Family vacations, road trips and summer go hand and hand.
Whether you’ll be on the road for days or just hours, the following tips are bound to make everyone happy and the time spent on the road more enjoyable.
All it takes is a little planning, some creative ideas and you’ll be off on a family adventure you won't soon forget. It may even turn out so well you’ll want to do it again next year.
Hold a Pre-trip Family Meeting
Plan the route together including where you’ll stop along the way and make some decisions re: what songs will be added to a family playlist (for singalongs). Discuss what types of car games and activities each family member wants to do.
You may want to plan to play games like “I Spy” and The Alphabet game (where you find each letter of the alphabet on signs or cars). Create a binder for each child with travel activities, games and a map inserted into clear plastic sleeves. Pack some dry erase markers. Eliminate the "Are we there yet?" questions by having your kids follow the route on the map.
Get Active During Rest Stops
Whenever you stop for food, gas or a bathroom break make a point of doing some active games like Frisbee, playing tag, or timed races around the car (see if your kids can beat their time from the last stop) etc.
Refreshments to Go
Stock a cooler with fruits and veggies (e.g. grapes, apples, baby carrots and celery), homemade energy balls, protein bars, and granola bars.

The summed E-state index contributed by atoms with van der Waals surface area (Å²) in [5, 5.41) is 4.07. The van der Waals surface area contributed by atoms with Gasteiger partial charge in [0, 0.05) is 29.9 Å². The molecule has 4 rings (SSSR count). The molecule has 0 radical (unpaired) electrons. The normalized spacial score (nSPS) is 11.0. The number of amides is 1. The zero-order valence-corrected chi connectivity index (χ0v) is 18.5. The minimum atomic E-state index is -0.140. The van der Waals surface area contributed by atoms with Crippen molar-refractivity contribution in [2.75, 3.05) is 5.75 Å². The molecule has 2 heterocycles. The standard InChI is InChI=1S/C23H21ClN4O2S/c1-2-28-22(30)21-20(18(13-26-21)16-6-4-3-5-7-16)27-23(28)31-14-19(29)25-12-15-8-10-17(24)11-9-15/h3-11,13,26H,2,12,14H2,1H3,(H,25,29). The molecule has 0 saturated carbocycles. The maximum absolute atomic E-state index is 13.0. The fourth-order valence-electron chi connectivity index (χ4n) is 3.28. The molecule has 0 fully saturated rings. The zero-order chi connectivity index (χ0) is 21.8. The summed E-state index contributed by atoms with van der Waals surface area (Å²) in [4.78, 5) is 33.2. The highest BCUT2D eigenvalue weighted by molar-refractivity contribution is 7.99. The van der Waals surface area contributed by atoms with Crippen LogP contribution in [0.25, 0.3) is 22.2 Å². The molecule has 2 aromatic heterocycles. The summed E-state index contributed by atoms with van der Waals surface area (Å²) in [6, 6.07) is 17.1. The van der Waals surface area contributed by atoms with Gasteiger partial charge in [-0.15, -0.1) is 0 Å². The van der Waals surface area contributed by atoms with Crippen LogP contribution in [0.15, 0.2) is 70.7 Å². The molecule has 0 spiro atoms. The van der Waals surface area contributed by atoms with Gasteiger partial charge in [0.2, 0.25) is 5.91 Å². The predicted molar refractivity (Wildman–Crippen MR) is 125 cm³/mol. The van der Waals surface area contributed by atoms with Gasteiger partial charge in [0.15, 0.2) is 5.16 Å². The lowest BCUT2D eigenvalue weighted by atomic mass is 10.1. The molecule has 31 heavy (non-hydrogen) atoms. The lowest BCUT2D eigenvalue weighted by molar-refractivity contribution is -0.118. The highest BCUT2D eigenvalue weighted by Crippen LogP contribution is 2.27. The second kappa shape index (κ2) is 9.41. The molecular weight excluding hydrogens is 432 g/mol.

Try to keep sugary snacks to a minimum to avoid sugar highs and reduce backseat fights.
For long trips, pack up different non-perishable snacks for variety each day.
Make a water only 'in the car' rule. Bring refillable water bottles (labelled for each family member). Pack a 4 L jug of water and refill individual bottles at rest stops.
Encourage drinking half an hour before a planned stop so everyone stays hydrated but you don’t have multiple pleas for bathroom breaks along the way..
Limit the use of electronics by implementing a point system to earn screen time. Activities like family game participation or individual reading/ journal time can be given a certain number of points..
Older kids could earn more personal screen time by using their smart phones to look up information about the area when you’re driving through and sharing it with the rest of the family.
Prepare for Motion Sickness
In addition to a first aid kit you may want to consider packing a travel sickness bag. Such a kit should include a large sealable bag packed with hand sanitizer, disinfectant wipes, a hydrating drink like Gatorade, bottle of water, motion sickness meds, bread sticks or soda crackers, sea bands, a couple of plastic bags, a second large sealable bag and a garbage bag.
*Surprise bags either individual or group (shared activity) to be revealed at select times during the trip.
*Buy baking sheets from the dollar store and use as magnetic and activity boards (affix a peel and stick white board or chalkboard sheet). Kids can then use magnetic letters or play with toy cars on a hand drawn roadway. If your child wants to make friendship bracelets simply bring along some embroidery string and a roll of tape to secure the string to a baking sheet.
*Keep entertainment within arm’s reach by filling a suctioned shower caddy with toys and games and securing it to the side window they are sitting next to..
*Make car naps or individual music/podcast time more enjoyable by bringing along throw pillows packed inside regular sized pillowcases and a different coloured sleep mask for each child.